DEVELOPING A CONSULTANT AND CONTRACTOR BASE

This paper describes how the construction industry is an essential contributor to the socio-economic development process of any country. The Industry has as its customers, virtually every industry, public or private sector organizations and even households; if not for new constructions then for repair and maintenance either through the formal or the informal sector. Since independence there have been a number of initiatives geared towards fostering the local construction industry. Despite such interventions, the state of the local construction industry has remained poor. Performance constraints include inadequate capacity of local contractors and consultants, erratic work opportunities and poor state of the economy. Tanzania is now embarking on a long-term development strategy that aims at achieving sustainable human resources development. The Consultants and Contractors Involvement Component (CCIC) of the Road Sector Support Program (RSSP) is in its third year of implementation (July 2002 - June 2003). This is a Civil Engineering Consultants and Contractors development program, financed by the Swiss Agency for Development and Cooperation (SDC) and Tanzania Roads Agency (TANROADS). For ownership and sustainability reasons, two trade Associations manage the program, where the Association of Consulting Engineers Tanzania (ACET) manage Consultants Training, the Tanzania Civil Engineering Contractors Association (TACECA) manages the contractors training. The program is also having a Supporting Agent (SA) who is having an advisory role. There is a Steering Committee composed of all big Stakeholders, which oversees the program. Contractors go through classroom training, demonstration phase (5 weeks) and Trial contract phase; So far 79 Contractors have been trained in gravel road works and 14 in bridge and river training works. The National Construction Council (NCC) is the appointed trainer for contractors. Consultants are exposed to the full cycle of main activities, i.e. conducting studies design and then supervision. All three stages include classroom and field training. 25 Engineers from 11 firms have gone through gravel road works training and 15 senior engineers from 9 firms and 3 from the roads agency have undergone bridge and river training works, training. The trainees gained confidence, which is the most positive result of CCIC. Most of them managed to stabilize their companies; some even managed to employ more permanent staff and purchased at least some basic equipment. SDC and TANROADS are ready to finance another phase to consolidate the acquired benefits. This paper gives in brief the organizational structure of the program and some good and bad lessons learned.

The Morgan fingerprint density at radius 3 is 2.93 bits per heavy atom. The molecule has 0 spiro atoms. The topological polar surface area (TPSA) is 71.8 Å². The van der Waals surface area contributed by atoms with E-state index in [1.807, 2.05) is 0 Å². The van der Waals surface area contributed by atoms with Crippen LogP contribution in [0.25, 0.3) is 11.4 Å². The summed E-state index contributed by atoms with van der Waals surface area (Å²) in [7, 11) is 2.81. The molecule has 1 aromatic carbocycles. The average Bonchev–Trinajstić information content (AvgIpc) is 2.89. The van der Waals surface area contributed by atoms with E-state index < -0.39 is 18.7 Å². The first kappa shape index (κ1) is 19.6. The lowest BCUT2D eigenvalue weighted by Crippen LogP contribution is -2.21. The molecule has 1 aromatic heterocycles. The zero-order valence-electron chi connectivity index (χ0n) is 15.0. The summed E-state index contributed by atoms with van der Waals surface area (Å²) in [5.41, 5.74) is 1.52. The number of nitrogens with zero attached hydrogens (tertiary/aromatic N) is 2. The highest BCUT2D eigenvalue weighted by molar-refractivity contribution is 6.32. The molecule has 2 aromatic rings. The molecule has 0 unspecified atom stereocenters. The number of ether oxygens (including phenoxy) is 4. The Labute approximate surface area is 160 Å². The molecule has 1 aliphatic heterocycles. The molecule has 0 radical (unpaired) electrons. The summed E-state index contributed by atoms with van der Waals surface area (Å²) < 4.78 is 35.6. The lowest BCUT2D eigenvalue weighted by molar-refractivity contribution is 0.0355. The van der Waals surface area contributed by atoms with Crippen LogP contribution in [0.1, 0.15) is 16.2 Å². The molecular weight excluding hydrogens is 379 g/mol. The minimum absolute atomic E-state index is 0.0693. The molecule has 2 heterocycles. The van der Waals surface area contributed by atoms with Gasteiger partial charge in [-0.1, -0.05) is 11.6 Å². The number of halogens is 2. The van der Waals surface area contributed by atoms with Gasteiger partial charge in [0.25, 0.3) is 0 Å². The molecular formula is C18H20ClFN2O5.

• Supplemental Notes:
    • Full conference proceedings available on CD-ROM.
  • Corporate Authors:

    World Road Association (PIARC)

    La Grande Arche, Paroi Nord, Niveau 5
    F-92055 La Defense Cedex,   France 
  • Authors:
    • Seng'enge, R-y
  • Conference:
  • Publication Date: 2003

Language

  • English

Media Info

  • Features: References;
  • Pagination: 7p

Subject/Index Terms

Filing Info

  • Accession Number: 00987821
  • Record Type: Publication
  • Files: TRIS
  • Created Date: Mar 2 2005 12:00AM